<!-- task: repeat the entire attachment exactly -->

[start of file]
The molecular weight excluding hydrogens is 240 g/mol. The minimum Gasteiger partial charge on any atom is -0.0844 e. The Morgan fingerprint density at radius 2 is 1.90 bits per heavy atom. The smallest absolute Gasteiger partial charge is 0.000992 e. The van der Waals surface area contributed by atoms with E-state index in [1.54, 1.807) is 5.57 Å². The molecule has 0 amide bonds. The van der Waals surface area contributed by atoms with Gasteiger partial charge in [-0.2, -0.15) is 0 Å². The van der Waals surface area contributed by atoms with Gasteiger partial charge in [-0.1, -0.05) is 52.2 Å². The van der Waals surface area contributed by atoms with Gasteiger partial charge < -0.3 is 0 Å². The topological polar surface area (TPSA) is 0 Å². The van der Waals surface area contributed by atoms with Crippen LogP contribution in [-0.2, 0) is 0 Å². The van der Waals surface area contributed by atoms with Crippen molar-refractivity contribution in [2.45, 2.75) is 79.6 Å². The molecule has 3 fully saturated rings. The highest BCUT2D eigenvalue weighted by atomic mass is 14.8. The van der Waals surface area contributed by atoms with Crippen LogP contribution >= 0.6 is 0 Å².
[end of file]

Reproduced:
The molecular weight excluding hydrogens is 240 g/mol. The minimum Gasteiger partial charge on any atom is -0.0844 e. The Morgan fingerprint density at radius 2 is 1.90 bits per heavy atom. The smallest absolute Gasteiger partial charge is 0.000992 e. The van der Waals surface area contributed by atoms with E-state index in [1.54, 1.807) is 5.57 Å². The molecule has 0 amide bonds. The van der Waals surface area contributed by atoms with Gasteiger partial charge in [-0.2, -0.15) is 0 Å². The van der Waals surface area contributed by atoms with Gasteiger partial charge in [-0.1, -0.05) is 52.2 Å². The van der Waals surface area contributed by atoms with Gasteiger partial charge < -0.3 is 0 Å². The topological polar surface area (TPSA) is 0 Å². The van der Waals surface area contributed by atoms with Crippen LogP contribution in [-0.2, 0) is 0 Å². The van der Waals surface area contributed by atoms with Crippen molar-refractivity contribution in [2.45, 2.75) is 79.6 Å². The molecule has 3 fully saturated rings. The highest BCUT2D eigenvalue weighted by atomic mass is 14.8. The van der Waals surface area contributed by atoms with Crippen LogP contribution >= 0.6 is 0 Å².